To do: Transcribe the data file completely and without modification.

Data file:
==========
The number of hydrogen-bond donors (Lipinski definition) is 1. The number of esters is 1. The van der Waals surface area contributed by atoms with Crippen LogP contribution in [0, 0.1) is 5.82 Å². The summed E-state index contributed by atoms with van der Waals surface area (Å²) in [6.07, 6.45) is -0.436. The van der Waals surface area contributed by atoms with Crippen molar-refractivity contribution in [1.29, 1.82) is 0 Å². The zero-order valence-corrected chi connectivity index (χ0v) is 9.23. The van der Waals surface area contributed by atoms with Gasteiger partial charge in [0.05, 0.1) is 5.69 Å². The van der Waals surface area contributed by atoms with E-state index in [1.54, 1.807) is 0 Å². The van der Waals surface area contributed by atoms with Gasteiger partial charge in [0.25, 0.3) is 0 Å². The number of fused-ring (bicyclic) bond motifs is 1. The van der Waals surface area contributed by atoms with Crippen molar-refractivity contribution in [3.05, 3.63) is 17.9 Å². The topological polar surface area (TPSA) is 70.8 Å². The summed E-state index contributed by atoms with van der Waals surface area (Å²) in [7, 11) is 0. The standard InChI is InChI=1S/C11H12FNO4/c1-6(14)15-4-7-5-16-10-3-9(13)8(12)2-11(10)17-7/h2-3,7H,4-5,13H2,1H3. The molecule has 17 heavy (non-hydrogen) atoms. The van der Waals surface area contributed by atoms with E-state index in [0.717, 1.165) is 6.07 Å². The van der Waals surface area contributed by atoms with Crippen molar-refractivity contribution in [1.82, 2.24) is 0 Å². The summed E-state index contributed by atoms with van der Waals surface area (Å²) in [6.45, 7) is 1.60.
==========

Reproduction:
The number of hydrogen-bond donors (Lipinski definition) is 1. The number of esters is 1. The van der Waals surface area contributed by atoms with Crippen LogP contribution in [0, 0.1) is 5.82 Å². The summed E-state index contributed by atoms with van der Waals surface area (Å²) in [6.07, 6.45) is -0.436. The van der Waals surface area contributed by atoms with Crippen molar-refractivity contribution in [1.29, 1.82) is 0 Å². The zero-order valence-corrected chi connectivity index (χ0v) is 9.23. The van der Waals surface area contributed by atoms with Gasteiger partial charge in [0.05, 0.1) is 5.69 Å². The van der Waals surface area contributed by atoms with E-state index in [1.54, 1.807) is 0 Å². The van der Waals surface area contributed by atoms with Gasteiger partial charge in [0.25, 0.3) is 0 Å². The number of fused-ring (bicyclic) bond motifs is 1. The van der Waals surface area contributed by atoms with Crippen molar-refractivity contribution in [3.05, 3.63) is 17.9 Å². The topological polar surface area (TPSA) is 70.8 Å². The summed E-state index contributed by atoms with van der Waals surface area (Å²) in [7, 11) is 0. The standard InChI is InChI=1S/C11H12FNO4/c1-6(14)15-4-7-5-16-10-3-9(13)8(12)2-11(10)17-7/h2-3,7H,4-5,13H2,1H3. The molecule has 17 heavy (non-hydrogen) atoms. The van der Waals surface area contributed by atoms with E-state index in [0.717, 1.165) is 6.07 Å². The van der Waals surface area contributed by atoms with Crippen molar-refractivity contribution in [1.82, 2.24) is 0 Å². The summed E-state index contributed by atoms with van der Waals surface area (Å²) in [6.45, 7) is 1.60.